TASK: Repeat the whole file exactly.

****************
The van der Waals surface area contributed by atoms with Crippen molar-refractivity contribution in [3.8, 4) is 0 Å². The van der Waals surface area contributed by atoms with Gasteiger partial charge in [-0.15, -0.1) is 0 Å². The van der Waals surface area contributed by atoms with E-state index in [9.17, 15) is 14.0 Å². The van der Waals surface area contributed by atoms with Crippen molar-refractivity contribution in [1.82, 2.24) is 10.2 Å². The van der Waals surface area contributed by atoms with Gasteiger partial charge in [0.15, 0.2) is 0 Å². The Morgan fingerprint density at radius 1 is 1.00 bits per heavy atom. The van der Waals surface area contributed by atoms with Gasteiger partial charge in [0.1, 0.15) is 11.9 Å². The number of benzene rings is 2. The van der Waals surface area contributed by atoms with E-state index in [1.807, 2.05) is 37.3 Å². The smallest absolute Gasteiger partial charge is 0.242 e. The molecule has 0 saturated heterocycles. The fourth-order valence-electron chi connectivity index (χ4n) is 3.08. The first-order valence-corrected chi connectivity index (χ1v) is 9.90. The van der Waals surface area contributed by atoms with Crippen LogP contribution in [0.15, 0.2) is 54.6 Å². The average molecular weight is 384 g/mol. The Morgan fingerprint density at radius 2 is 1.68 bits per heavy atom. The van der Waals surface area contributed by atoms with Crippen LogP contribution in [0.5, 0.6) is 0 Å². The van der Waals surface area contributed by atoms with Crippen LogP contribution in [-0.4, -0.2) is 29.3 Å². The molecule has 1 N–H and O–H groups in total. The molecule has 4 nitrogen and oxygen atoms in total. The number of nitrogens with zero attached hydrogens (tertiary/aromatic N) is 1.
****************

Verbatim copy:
The van der Waals surface area contributed by atoms with Crippen molar-refractivity contribution in [3.8, 4) is 0 Å². The van der Waals surface area contributed by atoms with Gasteiger partial charge in [-0.15, -0.1) is 0 Å². The van der Waals surface area contributed by atoms with E-state index in [9.17, 15) is 14.0 Å². The van der Waals surface area contributed by atoms with Crippen molar-refractivity contribution in [1.82, 2.24) is 10.2 Å². The van der Waals surface area contributed by atoms with Gasteiger partial charge in [0.15, 0.2) is 0 Å². The Morgan fingerprint density at radius 1 is 1.00 bits per heavy atom. The van der Waals surface area contributed by atoms with Gasteiger partial charge in [0.1, 0.15) is 11.9 Å². The number of benzene rings is 2. The van der Waals surface area contributed by atoms with E-state index in [1.807, 2.05) is 37.3 Å². The smallest absolute Gasteiger partial charge is 0.242 e. The molecule has 0 saturated heterocycles. The fourth-order valence-electron chi connectivity index (χ4n) is 3.08. The first-order valence-corrected chi connectivity index (χ1v) is 9.90. The van der Waals surface area contributed by atoms with Crippen LogP contribution in [0.15, 0.2) is 54.6 Å². The average molecular weight is 384 g/mol. The Morgan fingerprint density at radius 2 is 1.68 bits per heavy atom. The van der Waals surface area contributed by atoms with Crippen LogP contribution in [0.5, 0.6) is 0 Å². The van der Waals surface area contributed by atoms with Crippen LogP contribution in [-0.4, -0.2) is 29.3 Å². The molecule has 1 N–H and O–H groups in total. The molecule has 4 nitrogen and oxygen atoms in total. The number of nitrogens with zero attached hydrogens (tertiary/aromatic N) is 1.